It’s the second time I literally feel the urge to start writing when out of town.
This is how it goes: the thoughts form faster than I can even acknowledge their presence and I feel a spark ignite inside me. Once again, I was tossing and turning around in my once-arranged-for-the-sleepover, now current-status-updated bed and the light struck me but I could not really grasp what it was. Sure enough, I was reading a harsh, thought-provoking book, but I could tell it wasn’t related.
Although I am growing stiff and unfamiliar with the language, the one thing I knew is that this post had to be written in English. The reason is easily explained. Florence was my first link to America and has played the part up till now. Whenever I go there, English words are all over the place and I cheerfully adapt to this trend.
I’ve come to think that if I lived in Florence, I would definitely keep my English fluent.
I had a undecided start with this town. The first time I visited Florence was the hottest, most humid day one could possibly imagine. Late July, 2008. I was interviewing for my student exchange visa to go to Boston. Tourists flooded the town as if it were their last day on Earth and all they felt like doing was come eye-level with David’s muscular body. I couldn’t help but feel relieved when the day was over.
Some years passed after this false start, I have made it a habit to visit two lovely people I met in Florence every two or three months. Florence is not just a city, nor is it one of the three spots people feel worth visiting in Italy: the Three-Cities-Area (Venice-Florence-Rome) which pretty much sums up Il Bel Paese for foreigners.
Florence is a State in itself. A Florentine has a natural birthright, which puts him or her beyond all the rest. Something you cannot describe until you actually see it in action, but clearly visible to anyone who would notice.
I’ve always thought that places have a way of speaking to you. If you allow them to permeate your whole body and soul you end up feeling almost mesmerized by the feeling a city conveys to you. You’re twice rich. There’s nothing that puts you more at your place than going places. You feel ridiculed in your once firmly ideas and you start questioning them, feeling like they’re somewhat diminished.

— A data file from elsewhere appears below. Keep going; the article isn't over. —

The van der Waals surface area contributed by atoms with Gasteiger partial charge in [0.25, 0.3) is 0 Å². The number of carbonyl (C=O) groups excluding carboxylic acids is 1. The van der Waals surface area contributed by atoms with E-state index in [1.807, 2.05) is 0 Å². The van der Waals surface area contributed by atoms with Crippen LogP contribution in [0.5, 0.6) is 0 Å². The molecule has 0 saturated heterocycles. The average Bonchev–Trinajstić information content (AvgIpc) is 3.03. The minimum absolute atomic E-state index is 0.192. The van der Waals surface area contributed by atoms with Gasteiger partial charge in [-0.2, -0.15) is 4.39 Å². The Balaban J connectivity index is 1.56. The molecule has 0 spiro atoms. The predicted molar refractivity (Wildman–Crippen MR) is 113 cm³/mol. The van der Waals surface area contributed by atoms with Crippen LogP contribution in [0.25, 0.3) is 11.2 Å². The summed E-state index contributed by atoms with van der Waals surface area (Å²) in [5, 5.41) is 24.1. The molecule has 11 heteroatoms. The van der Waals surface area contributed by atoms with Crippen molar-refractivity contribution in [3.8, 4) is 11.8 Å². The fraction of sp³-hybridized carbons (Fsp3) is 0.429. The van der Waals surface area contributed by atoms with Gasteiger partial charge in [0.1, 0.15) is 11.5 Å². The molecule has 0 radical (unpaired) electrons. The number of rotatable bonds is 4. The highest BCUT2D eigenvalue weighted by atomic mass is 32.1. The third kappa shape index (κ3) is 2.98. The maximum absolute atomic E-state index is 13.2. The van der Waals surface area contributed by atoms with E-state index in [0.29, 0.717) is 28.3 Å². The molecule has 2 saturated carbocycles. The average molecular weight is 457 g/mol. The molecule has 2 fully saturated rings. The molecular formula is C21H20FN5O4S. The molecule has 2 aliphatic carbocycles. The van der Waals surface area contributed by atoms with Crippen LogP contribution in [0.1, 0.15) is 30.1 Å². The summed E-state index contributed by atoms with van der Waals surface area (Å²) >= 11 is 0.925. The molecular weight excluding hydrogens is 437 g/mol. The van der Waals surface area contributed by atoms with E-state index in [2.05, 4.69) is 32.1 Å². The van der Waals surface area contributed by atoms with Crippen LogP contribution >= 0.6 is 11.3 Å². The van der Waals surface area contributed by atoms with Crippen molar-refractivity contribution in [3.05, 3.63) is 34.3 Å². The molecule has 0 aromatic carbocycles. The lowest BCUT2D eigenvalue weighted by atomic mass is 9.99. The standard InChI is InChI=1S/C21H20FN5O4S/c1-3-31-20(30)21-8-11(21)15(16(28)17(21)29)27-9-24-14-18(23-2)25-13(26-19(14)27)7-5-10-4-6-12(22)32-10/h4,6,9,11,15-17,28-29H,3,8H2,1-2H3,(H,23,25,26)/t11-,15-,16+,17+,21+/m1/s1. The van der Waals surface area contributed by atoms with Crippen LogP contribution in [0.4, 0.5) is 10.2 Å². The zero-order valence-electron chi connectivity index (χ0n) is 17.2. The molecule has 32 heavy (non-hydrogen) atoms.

As it goes, after two years of intense relationship with F-town, we are at a turning point. Florence is speaking with a softer voice, as if we’ve mutually grown to expect the other’s presence, but without having adopted me.
It’s a more mature kind of love now. Whenever I go I crave the food, the colors, the air, the harmony and I know my way round. I’m not going to Florence to breathe through my green (or reddish, or cream or whichever Florentine-colored) lung anymore. I’m not going there to be amazed or to escape. I belong there, as an external observer.
Like every old couple, we enjoy the time we spend together, but we know we’re too different to merge. So what I do is worship her. Whenever I go I pay my respects to an old flame, because I think Florence is there to be admired and caressed. She expects you to do that, like you would in a courtship process in which she would never, no matter how hard you try, give in.